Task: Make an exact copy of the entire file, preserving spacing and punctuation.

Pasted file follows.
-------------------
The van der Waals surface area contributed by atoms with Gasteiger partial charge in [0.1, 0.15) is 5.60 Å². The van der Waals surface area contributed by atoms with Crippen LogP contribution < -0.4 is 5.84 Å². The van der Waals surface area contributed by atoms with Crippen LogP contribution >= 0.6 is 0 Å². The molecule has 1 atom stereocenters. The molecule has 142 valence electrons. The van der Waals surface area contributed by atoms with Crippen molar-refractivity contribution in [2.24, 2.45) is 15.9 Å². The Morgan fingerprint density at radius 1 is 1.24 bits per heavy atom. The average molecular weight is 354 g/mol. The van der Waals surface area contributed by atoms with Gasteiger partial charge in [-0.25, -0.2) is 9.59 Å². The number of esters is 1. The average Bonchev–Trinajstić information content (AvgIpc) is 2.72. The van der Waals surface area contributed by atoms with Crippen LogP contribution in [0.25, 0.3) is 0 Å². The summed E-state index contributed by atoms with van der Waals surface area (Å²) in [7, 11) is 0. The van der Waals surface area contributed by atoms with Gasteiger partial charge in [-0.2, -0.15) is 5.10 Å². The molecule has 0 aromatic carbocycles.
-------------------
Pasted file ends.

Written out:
The van der Waals surface area contributed by atoms with Gasteiger partial charge in [0.1, 0.15) is 5.60 Å². The van der Waals surface area contributed by atoms with Crippen LogP contribution < -0.4 is 5.84 Å². The van der Waals surface area contributed by atoms with Crippen LogP contribution >= 0.6 is 0 Å². The molecule has 1 atom stereocenters. The molecule has 142 valence electrons. The van der Waals surface area contributed by atoms with Crippen molar-refractivity contribution in [2.24, 2.45) is 15.9 Å². The Morgan fingerprint density at radius 1 is 1.24 bits per heavy atom. The average molecular weight is 354 g/mol. The van der Waals surface area contributed by atoms with Gasteiger partial charge in [-0.25, -0.2) is 9.59 Å². The number of esters is 1. The average Bonchev–Trinajstić information content (AvgIpc) is 2.72. The van der Waals surface area contributed by atoms with Crippen LogP contribution in [0.25, 0.3) is 0 Å². The summed E-state index contributed by atoms with van der Waals surface area (Å²) in [7, 11) is 0. The van der Waals surface area contributed by atoms with Gasteiger partial charge in [-0.2, -0.15) is 5.10 Å². The molecule has 0 aromatic carbocycles.